First of all, this is not your typical Pinterest tips and tricks article.
Personally, I'm exhausted from reading the same basic Pinterest guidelines all over again - the web space is over-crowded with those.
I'm not going to bore you with strategies you are probably aware of from a long time ago.
Instead, I'll share with you everything I've learned about the platform after actively using it for more than a year now.
A quick heads up:
Prepare yourself - I found out that 80% of everything the "Pinterest Gurus" are spreading around is just not true!
This post may contain affiliate links, try to survive the boredom while reading my affiliate disclosure.
As I already said, I have no intention the repeat well-known facts about Pinterest.
Since you're reading a blog post titled Pinterest tips and tricks, it's easy to assume that you're a user of the platform.
So, instead of writing down what Pinterest is, I would like to make a final clarification about what is not:
Pinterest is not a Social Media (which the majority of you already know as well).
Just in case a few of you are complete beginners, I would like to point out that Pinterest is a search engine.
Meaning, an algorithm is used to decide in what way the content will be presented to the users.
And that's great for bloggers and marketers - once they learn how to rank on Pinterest, they'll be able to enjoy tons of traffic to their sites.
With that being said, here is the first thing I'm gonna state that some may accept as a bit too harsh of an opinion:
Forget about spending time reading articles such as "Pinterest tips and tricks 2019" or "Pinterest tips 2019".
Unless those blog posts have been freshly updated, what you'll get out of them are strategies that no longer work.
Truth to be told, one of the first facts I was told about Pinterest from experienced marketers is that the content shared on the platform is evergreen.
Meaning, once you manage to get a pin of yours in the top search results, it will stay there for years.
While that was true for quite a long time, it's not exactly true anymore.
Above all, what Pinterest is famous for are the constant updates on its algorithm.
To sum up, the people behind the platform are pulling algorithm changes every other week. Sometimes even often than that!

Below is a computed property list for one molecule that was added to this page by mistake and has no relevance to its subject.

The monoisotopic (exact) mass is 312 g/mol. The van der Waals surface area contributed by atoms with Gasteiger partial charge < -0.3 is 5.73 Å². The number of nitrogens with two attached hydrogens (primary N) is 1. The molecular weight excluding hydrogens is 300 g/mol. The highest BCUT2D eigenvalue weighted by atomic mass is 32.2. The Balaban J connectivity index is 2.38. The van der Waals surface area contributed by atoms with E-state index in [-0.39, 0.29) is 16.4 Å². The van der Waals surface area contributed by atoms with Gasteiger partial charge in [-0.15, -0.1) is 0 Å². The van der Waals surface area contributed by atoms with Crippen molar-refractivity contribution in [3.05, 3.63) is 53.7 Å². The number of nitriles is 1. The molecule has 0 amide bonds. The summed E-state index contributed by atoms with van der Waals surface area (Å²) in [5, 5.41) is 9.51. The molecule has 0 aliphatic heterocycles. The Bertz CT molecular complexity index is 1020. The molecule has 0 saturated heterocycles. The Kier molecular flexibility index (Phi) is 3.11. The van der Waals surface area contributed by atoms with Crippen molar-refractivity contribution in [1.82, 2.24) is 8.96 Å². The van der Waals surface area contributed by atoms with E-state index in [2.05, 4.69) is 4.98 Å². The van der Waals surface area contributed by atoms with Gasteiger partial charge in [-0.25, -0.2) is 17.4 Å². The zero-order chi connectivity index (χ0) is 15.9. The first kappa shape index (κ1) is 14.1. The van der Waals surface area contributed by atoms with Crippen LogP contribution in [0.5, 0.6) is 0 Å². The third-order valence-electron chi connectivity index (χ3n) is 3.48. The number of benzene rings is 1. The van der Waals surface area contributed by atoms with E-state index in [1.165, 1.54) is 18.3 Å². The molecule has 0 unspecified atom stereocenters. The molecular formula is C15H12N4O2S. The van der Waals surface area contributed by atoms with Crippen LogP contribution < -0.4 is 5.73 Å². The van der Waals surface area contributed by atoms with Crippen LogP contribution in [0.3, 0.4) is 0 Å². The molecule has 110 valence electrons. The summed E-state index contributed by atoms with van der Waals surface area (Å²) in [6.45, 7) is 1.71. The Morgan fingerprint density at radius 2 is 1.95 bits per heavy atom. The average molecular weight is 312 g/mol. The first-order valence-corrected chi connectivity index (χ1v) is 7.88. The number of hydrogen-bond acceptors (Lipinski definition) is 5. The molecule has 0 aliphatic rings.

Therefore, I wasn't exactly surprised to find out that pins who were top-performing for years are nowhere to be found right now.
Again, I'm speaking from my personal experience and I'm sharing events I've noticed happening in the last year.
If your experience differs from mine, you don't have to take my word for it.
Anyhow, given the regular changes Pinterest is putting us through, how are we supposed to master the platform?
Even more, is it possible to implement a successful Pinterest marketing strategy if Pinterest is a brand new search engine every other week?
The way I see it, the only thing any of us can do is to try to stay informed about the latest changes and to be flexible with our strategies.
Now, before I reveal my latest findings about the platform, let's do a quick review of what hasn't changed up until now.
Quite frankly, the Pinterest tips I'm about to share are basic guidelines that have been working for bloggers since a long time ago.
I'm mentioning them just to erase any doubts you may have and to assure you that they're still relevant today.
In short, if you've recently read about "How to use Pinterest for business 2019" or something, it won't differ a lot from these:
Promoting your website on the platform means that you're promoting an online business.
Therefore, it's old news that you'll need to use a business account on Pinterest, but it's still important to be considered.
Just like it was ever since bloggers started to use the platform the promote their content as soon as they've heard about it!
We all know how important Rich Pins are when you're building brand awareness.
Thankfully, this hasn't changed as well.
Most of the ordinary users who enjoy spending time on the platform don't just hang there but they place orders and complete purchases too.
And that's big enough of a reason for you as a blogger to keep growing your Pinterest account, isn't it?
With all that being said, it's time to see which Pinterest tips and tricks for business are outdated in 2020.
As promised, I'll be completely transparent about everything I've learned after spending hours on Pinterest every single day in the past year.
I completely understand if some of my statements seem outrages to you.
Feel free to ignore them if you believe that they're not the right thing to do or they won't work for you.
But they definitely DO WORK for my business and that's why I think that they might benefit yours as well!
From the day I stepped on Pinterest, everyone was saying that the size of my pins should be 600:900 pixels, with no exceptions.
While that's still the recommended size, I'm no longer using it.
The thing is, while I was hearing what everyone was stating, I kept noticing much longer pins all over my smart feed.
And it looked like they were everywhere and that Pinterest even favors them.
Naturally, I decided to give a different size a try and I haven't gone back to 600:900 ever since.
Right now, I'm testing other dimensions for my pins and I'm creating graphics that are 1000:1500 or 750:1500.
Hey, the latter one is not even the 2:3 ratio as it should be, right?
Who cares? 90% of my best-performing pins were created with these dimensions and that's good enough for me!
Another pretty common advice you'll hear often is that your pins should be dominated by either the pink or orange color to draw attention.
Being the good girl that I'm, I kept using these 2 colors for months in my early days on Pinterest.
Even though I hate pink but it's not about me, it's about them, correct?
Until one day I couldn't hold back the rebel in my and I went with a different color.
On that day I spent some time wondering why I didn't listen to my gut sooner...
It turns out that other colors are capable to deliver high engagement for your pins too.